This second volume of the Stargate SG-1 TV series is probably one of my favourite of the entire run of the show. The season sees a number of my new fractions introduced to the Stargate universe with debuts for the Asgard and the Tok'ra, and sees the ranks of the Goa'uld increased with Sokar and Heru-ur introduced.

This season includes many very good episodes such as `Thor's Chariot', `Secrets' and `A Matter of Time' but my favourite episode has to be the time travel story `1969' which is brilliantly funny and is probably one of my top five favourite SG-1 episodes. On the downside there are some poor episodes such as `Holiday' and `One False Step' but even these aren't as bad as some episodes from other sci0fi shows.

Season two of Stargate SG-1 is very good and well worth the full five stars.
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4.0 out of 5 stars StarGreat, 18 Feb. 2012
This review is from: Stargate SG-1 - Season 2 [DVD] (DVD)
After the SG1 team thwart the advances of the evil Goa'uld from destroying the planet, it's back to business as usual as the team discover and take on new challenges on the other side of the galaxy.

In this season we see much more character development, and deeper narrative threads appear which begin steadily to solidify the shaky grounds of first seasons indirection. Where season one paved the way, season two picks up the trail and cuts it cleaner, we learn more of the Goa'uld, and how the SGC (Stargate command) make new allies in worlds beyond.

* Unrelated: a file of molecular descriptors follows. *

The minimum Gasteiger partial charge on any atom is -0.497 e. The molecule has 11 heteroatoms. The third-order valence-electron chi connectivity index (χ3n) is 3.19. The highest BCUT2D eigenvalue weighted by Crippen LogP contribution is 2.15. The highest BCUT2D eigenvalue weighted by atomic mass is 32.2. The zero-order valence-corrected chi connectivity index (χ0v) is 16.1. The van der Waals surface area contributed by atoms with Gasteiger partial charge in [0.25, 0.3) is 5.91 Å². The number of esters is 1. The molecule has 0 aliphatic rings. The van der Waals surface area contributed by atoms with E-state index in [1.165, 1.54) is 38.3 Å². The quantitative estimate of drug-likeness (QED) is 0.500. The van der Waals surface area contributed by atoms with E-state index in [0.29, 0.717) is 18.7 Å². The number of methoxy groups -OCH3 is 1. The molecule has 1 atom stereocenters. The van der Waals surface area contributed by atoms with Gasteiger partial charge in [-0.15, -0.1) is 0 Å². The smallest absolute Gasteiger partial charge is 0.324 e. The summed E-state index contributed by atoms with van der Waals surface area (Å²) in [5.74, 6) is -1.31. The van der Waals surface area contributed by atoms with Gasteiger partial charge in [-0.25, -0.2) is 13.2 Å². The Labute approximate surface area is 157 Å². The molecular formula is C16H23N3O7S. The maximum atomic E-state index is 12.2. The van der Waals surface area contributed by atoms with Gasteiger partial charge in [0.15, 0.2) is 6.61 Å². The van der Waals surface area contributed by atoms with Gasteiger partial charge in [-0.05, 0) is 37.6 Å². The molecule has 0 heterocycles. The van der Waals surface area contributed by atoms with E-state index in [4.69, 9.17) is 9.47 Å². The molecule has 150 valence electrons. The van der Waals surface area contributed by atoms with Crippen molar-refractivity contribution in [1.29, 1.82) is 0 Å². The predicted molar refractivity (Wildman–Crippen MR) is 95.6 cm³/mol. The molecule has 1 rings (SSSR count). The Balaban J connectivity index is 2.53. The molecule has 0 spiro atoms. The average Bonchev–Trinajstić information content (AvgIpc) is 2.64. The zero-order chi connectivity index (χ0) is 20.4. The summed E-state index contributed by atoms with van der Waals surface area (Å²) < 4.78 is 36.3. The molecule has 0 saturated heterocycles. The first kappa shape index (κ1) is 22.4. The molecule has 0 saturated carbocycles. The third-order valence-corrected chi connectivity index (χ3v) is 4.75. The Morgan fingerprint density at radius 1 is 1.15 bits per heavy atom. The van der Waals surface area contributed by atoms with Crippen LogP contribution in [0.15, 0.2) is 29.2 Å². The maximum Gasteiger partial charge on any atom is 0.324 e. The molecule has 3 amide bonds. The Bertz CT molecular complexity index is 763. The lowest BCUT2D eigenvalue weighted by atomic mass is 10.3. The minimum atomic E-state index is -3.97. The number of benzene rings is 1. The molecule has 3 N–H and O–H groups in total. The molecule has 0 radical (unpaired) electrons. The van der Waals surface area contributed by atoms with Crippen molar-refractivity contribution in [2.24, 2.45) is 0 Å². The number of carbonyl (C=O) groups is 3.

The season as a whole feels more planted and seems to follow a more steady narrative thread as Teal'c's family ties are explored and Sam's dad becomes a host for the Tok'ra. We learn more of other worlds that fight against the Goa'uld, and of other threats besides them, which makes a nice change.

The usual stand alone episodes still exist, and keep the exploratory idea of the Stargate underpinned nicely. The season also introduces a number of characters that may well pop up in further seasons as well, so this gives a feel of longevity and depth to the whole thing, and also creates a feeling of wanting to know what happens on season three.

In all the preemies of SG1 has not changed so much that the missions still feel and same, if the acting of the off-world civilisations has become a little better as well, new characters are well placed and introduced and ties with family and allies are created to lead on into future episodes. SG1 is definitely finding it's feet here in season two.

Well worth watching, and begins to create the difference between what will become "hardcore" fans from casual watchers. Great series.
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5 of 6 people found the following review helpful
5.0 out of 5 stars Great, continues to build on first series, 2 Jun. 2006